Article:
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Sampling and tagging over 10,000 paddlefish on the Missouri River south of Garrison Dam



Bismarck, North Dakota – The largest fish found in North Dakota are paddlefish. As fisheries teams sample paddlefish in the Missouri River, Mike Anderson joins them in this week’s episode of North Dakota Outdoors.

There are two populations of paddlefish in North Dakota, and both are found in the Missouri River System.

“One exists in the region of Williston above Garrison Dam in the Missouri River System through Lake Sakakawea and up into the Yellowstone and Missouri rivers. Additionally, there is just one additional population in this area, which is the Garrison Reach population, located between the Garrison and Oahe dams. Therefore, even if this population down here doesn’t sustain a recreational fishery, it can still offer extremely valuable insight into how to manage paddlefish in North Dakota, according to Paul Bailey, fisheries supervisor for North Dakota Game and Fish.

Since 2006, Bailey and his teams have tagged, measured, and weighted about 10,000 paddlefish between Garrison Dam and the Lake Oahe headwaters.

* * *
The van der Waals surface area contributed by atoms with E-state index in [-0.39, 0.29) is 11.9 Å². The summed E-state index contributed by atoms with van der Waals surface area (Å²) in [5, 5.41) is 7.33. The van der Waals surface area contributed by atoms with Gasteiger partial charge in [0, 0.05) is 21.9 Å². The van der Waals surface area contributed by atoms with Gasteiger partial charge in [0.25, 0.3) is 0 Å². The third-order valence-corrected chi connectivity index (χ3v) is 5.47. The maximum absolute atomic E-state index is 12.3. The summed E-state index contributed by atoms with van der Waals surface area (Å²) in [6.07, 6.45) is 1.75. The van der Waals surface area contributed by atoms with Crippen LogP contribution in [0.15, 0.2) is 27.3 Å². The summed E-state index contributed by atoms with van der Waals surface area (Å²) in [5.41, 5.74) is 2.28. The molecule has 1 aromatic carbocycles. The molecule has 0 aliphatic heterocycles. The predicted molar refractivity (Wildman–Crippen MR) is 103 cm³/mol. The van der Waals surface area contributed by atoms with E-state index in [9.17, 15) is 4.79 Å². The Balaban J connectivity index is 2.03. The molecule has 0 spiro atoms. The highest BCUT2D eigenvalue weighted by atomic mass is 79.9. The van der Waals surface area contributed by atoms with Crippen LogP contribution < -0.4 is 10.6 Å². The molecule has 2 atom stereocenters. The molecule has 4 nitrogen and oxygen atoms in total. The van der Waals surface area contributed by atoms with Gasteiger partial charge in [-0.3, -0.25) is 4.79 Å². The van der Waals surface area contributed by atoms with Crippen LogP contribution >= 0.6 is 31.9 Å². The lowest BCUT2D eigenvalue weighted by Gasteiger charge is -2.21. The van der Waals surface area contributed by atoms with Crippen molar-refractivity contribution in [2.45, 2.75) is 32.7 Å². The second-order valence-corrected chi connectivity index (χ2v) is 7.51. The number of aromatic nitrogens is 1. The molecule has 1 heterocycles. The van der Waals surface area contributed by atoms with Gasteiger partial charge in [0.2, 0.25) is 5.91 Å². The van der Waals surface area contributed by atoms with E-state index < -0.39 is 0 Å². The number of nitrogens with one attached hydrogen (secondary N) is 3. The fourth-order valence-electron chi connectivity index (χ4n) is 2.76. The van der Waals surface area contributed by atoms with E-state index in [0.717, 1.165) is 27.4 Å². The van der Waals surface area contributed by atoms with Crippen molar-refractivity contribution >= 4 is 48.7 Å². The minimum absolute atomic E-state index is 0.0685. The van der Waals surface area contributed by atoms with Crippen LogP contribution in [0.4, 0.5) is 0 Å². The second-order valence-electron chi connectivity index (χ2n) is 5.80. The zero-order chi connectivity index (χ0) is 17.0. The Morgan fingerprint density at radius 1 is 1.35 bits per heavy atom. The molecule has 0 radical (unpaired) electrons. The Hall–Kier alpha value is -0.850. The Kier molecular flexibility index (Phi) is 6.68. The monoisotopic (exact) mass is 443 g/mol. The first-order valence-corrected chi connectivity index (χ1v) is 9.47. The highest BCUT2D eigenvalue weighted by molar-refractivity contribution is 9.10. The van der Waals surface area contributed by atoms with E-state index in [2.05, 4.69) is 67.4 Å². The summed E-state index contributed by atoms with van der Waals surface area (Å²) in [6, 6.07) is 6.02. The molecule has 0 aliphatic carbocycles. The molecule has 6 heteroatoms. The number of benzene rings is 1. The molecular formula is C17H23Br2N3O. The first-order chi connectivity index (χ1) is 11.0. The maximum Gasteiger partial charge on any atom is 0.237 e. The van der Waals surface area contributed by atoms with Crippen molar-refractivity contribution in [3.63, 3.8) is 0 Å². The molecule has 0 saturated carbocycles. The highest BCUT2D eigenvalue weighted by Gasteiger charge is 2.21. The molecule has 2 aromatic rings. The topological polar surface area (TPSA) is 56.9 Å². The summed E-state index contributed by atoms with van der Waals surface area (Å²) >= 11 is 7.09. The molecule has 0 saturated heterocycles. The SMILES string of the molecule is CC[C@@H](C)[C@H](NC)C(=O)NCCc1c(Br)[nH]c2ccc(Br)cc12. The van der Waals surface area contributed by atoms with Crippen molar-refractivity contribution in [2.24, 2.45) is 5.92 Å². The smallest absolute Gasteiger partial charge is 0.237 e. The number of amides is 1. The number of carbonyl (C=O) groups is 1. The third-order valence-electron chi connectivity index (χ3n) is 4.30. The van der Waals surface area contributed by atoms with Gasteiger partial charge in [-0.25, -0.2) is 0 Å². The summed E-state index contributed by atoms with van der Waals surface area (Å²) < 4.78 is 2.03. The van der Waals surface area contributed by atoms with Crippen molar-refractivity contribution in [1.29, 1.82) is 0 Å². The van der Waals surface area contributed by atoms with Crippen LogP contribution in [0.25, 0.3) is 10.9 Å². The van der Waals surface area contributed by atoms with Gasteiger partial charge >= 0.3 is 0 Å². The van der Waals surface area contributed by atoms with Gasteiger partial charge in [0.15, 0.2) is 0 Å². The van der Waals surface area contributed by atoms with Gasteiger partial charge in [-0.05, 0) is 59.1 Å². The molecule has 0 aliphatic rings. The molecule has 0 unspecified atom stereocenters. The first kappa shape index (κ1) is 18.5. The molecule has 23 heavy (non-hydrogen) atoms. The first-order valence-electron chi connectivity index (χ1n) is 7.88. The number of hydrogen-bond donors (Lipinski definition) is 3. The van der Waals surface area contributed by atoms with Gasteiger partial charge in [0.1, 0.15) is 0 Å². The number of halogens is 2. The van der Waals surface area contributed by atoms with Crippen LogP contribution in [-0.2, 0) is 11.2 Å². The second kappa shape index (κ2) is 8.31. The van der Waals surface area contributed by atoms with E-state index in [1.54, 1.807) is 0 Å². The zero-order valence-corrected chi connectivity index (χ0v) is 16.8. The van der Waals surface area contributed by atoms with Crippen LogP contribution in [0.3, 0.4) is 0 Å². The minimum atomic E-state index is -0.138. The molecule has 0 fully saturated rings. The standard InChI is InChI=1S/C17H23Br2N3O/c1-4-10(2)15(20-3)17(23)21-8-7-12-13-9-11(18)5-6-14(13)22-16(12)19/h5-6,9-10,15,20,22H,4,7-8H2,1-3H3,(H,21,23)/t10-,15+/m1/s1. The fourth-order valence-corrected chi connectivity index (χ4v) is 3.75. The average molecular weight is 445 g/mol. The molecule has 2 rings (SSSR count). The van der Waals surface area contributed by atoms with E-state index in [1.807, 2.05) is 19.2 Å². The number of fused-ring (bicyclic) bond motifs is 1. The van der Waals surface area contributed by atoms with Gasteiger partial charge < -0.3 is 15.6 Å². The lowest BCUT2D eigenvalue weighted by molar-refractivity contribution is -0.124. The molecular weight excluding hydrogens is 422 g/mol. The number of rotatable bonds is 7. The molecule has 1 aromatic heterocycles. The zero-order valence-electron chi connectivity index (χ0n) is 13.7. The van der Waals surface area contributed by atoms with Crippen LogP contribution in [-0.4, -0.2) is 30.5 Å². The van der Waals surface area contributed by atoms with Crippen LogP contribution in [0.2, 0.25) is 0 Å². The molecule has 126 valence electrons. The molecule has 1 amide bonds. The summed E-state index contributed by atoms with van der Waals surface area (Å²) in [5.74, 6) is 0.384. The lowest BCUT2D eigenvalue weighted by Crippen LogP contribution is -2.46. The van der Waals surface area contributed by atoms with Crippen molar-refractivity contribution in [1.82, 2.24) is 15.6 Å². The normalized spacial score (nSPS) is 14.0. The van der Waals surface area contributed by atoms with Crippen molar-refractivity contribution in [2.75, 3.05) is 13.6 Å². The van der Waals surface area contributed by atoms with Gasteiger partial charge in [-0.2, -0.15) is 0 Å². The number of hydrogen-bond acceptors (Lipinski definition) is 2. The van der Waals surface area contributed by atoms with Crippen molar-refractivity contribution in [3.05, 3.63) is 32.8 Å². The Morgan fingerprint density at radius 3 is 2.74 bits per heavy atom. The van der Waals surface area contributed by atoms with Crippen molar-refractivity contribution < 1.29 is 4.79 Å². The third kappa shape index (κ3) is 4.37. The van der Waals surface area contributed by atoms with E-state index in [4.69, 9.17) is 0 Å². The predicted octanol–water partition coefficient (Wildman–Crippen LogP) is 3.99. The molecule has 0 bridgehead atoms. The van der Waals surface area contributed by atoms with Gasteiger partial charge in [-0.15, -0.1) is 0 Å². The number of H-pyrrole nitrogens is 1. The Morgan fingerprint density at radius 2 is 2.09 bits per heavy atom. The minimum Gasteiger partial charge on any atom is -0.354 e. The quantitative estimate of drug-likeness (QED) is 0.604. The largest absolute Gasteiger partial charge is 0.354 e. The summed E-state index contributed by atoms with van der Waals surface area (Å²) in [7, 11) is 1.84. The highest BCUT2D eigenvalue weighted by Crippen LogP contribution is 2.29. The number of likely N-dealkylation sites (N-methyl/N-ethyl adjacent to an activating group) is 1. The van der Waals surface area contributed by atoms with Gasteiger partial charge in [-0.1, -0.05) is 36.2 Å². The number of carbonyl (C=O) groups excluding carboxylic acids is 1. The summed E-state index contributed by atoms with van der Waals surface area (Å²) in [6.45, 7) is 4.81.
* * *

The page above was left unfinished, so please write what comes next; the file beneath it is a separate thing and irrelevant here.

“And we’ve been able to estimate that at the time of sampling, there are typically between 9,500 and 12,000 paddlefish in the Missouri River upstream of Bismarck. The number of fish we see annually in the Missouri River upstream of Bismarck probably represents about half of the adult or sexually mature paddlefish in this population, according to Bailey, given that male paddlefish typically attempt to spawn once every two years, while female paddlefish typically do so every two to three years.

It’s interesting to see the seasonal movements of paddlefish in the Garrison Reach.

The Missouri River above Bismarck frequently has few or no paddlefish later in the summer, despite the fact that these fish do follow seasonal migration patterns. The majority of these fish’s time is most likely spent in the headwaters of Lake Oahe, where the zooplankton foraging circumstances are far more favorable for them, according to Bailey.

The Garrison Reach paddlefish do swim upstream in May when they feel the need to breed.

According to Bailey, the Garrison Dam has significantly altered this stretch of the Missouri River, making it impossible for these fish to properly breed naturally.

How is this population maintained if the Garrison Reach of the Missouri River’s conditions prevents paddlefish from reproducing there?

“We still see some mortality associated with entrainment of paddlefish through Garrison Dam, but in all likelihood, that’s one of the ways we’re maintaining this fish population,” said Bailey.